(Photo by Gregg Forwerck/NHLI via Getty Images)
Outside of the Sedins and Ryan Kesler, the Canucks are struggling to find the back of the net. Some feel a big move is needed to save the season, but where can it come from and will it be too late?
November was a month best forgotten for the Vancouver Canucks, managing only four wins in 13 games leading up to their 3-2 win over the Carolina Hurricanes on Dec. 1. They're one point back of eighth-place Phoenix the competitive Western Conference standings.
A lack of scoring is largely to blame for the Canucks’ struggles. Since the end of October, all of their losses were the result of scoring two goals or less per game. Coach John Tortorella lamented his club's scoring woes following their 5-2 loss Saturday to the New York Rangers.
“We're getting the chances,” he said. “We just haven't finished.”
The stats back him up, as the Canucks are third overall in shots per game (32.9) but 16th in goals per game (2.62), while their power play (13.7 percent) is 26th.
Outside of the Sedins and Ryan Kesler, Canucks forwards are struggling to find the back of the net. Center Mike Santorelli collected nine of his 17 points in October. Wingers David Booth, Jannik Hansen and Zack Kassian have six points each, while former 35-goal scorer Alex Burrows had three assists before he was sidelined with a broken jaw.
Tony Gallagher of the Vancouver Province feels the Canucks are in danger of fading out of the playoff race if they don’t make a significant upgrade, but he doesn't know where it could come from. Unless Booth and Kassian improve soon, Gallagher believes the only solution is a beneficial trade or “a very long wait” for prospects Bo Horvat, Brendan Gaunce and Hunter Shinkaruk.
Making a beneficial trade, however, means parting with those promising youngsters. Gallagher's colleague Jason Botchford doesn't believe GM Mike Gillis is willing to do that, having been burned in “quick-fix” deals in recent years. Even if Gillis is willing to make such a move, there's not much talent in the trade market to help them.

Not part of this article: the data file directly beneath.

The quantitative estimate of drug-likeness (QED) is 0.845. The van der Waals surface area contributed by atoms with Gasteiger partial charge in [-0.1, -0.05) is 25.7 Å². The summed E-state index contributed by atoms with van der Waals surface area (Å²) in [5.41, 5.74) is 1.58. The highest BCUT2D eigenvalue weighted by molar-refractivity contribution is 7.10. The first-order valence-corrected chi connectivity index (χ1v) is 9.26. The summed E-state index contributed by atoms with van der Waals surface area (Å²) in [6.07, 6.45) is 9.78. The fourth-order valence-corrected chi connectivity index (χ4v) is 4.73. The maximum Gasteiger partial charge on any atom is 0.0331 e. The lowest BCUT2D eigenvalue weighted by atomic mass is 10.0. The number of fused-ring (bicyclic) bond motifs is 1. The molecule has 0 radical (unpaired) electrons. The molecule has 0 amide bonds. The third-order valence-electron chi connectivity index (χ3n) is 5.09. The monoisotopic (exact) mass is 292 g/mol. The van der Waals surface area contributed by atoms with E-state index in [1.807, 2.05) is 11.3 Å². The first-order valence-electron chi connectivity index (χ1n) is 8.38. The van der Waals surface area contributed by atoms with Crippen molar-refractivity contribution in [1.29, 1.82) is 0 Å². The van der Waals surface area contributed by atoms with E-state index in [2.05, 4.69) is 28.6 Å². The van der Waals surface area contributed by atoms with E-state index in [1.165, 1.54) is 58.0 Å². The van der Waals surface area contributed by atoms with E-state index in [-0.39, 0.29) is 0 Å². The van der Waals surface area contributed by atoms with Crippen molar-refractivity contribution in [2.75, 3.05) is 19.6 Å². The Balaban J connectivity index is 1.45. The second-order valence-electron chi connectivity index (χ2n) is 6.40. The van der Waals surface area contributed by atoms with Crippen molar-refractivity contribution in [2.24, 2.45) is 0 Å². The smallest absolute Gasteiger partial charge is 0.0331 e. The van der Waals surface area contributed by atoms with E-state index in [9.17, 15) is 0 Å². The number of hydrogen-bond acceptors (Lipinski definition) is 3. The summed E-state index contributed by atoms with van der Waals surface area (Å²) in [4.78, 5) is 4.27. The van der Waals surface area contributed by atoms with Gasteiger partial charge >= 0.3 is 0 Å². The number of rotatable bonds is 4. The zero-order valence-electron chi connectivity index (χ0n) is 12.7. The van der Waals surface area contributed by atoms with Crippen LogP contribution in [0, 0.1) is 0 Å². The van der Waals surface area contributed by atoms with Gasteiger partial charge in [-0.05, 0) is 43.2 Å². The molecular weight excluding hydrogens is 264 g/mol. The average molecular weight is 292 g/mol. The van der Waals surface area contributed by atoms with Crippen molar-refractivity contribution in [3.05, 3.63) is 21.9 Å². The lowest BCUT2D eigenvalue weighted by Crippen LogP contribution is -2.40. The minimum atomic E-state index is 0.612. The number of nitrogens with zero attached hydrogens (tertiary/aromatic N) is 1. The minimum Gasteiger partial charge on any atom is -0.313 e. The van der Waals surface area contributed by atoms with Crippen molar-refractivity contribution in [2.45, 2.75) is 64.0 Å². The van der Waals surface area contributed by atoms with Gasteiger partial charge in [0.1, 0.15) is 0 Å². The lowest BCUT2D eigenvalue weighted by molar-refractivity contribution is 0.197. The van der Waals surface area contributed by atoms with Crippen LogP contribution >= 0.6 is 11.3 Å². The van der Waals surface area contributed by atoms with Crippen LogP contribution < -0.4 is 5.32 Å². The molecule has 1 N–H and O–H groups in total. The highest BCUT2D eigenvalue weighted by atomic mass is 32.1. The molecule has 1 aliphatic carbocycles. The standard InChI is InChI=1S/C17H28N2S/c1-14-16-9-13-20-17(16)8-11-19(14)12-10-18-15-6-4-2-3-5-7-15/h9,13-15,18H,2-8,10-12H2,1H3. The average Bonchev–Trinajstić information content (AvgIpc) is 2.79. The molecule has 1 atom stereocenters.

Botchford recently reported the Canucks had “some tepid interest” in right winger Martin Erat, who requested a trade from the Washington Capitals. Given Erat's declining production, he won't provide a significant boost to the Canucks offense, while his $4.5-million cap hit doesn't fit into their limited ($2.3 million) cap space. Forget about asking Capitals GM George McPhee to pick up part of Erat's salary, as he's unwilling to entertain that option.
The Canucks and Capitals could agree to swap toxic contracts, with Erat going to Vancouver in exchange for Booth and his $4.25-million cap hit, but that's not a move that improves either club.
In mid-November, the Winnipeg Free Press cited a “Vancouver TV type” claiming the Canucks might package some prospects for Jets left winger Evander Kane, whose apparently testy relationship with coach Claude Noel prompted recent speculation over his trade status.
Kane's off to a slow start, but he would provide the Canucks' offense with a much-needed boost. At 22 and in only the second year of a six-year deal worth $31.5 million, he would be more than just a quick fix.
Assuming Kane's available, the asking price would have to include a couple of those prospects. Unfortunately, the Canucks lack the cap space for Kane's salary even if they could convince the Jets to pick up half of it.
It could take a couple of months for Gillis to find affordable scoring help. Given their current offensive struggles, it could arrive too late to save their season.
Rumor Roundup appears weekdays only on thehockeynews.com. Lyle Richardson has been an NHL commentator since 1998 on his website, spectorshockey.net, and is a contributing writer for Eishockey News and The Guardian (P.E.I.).
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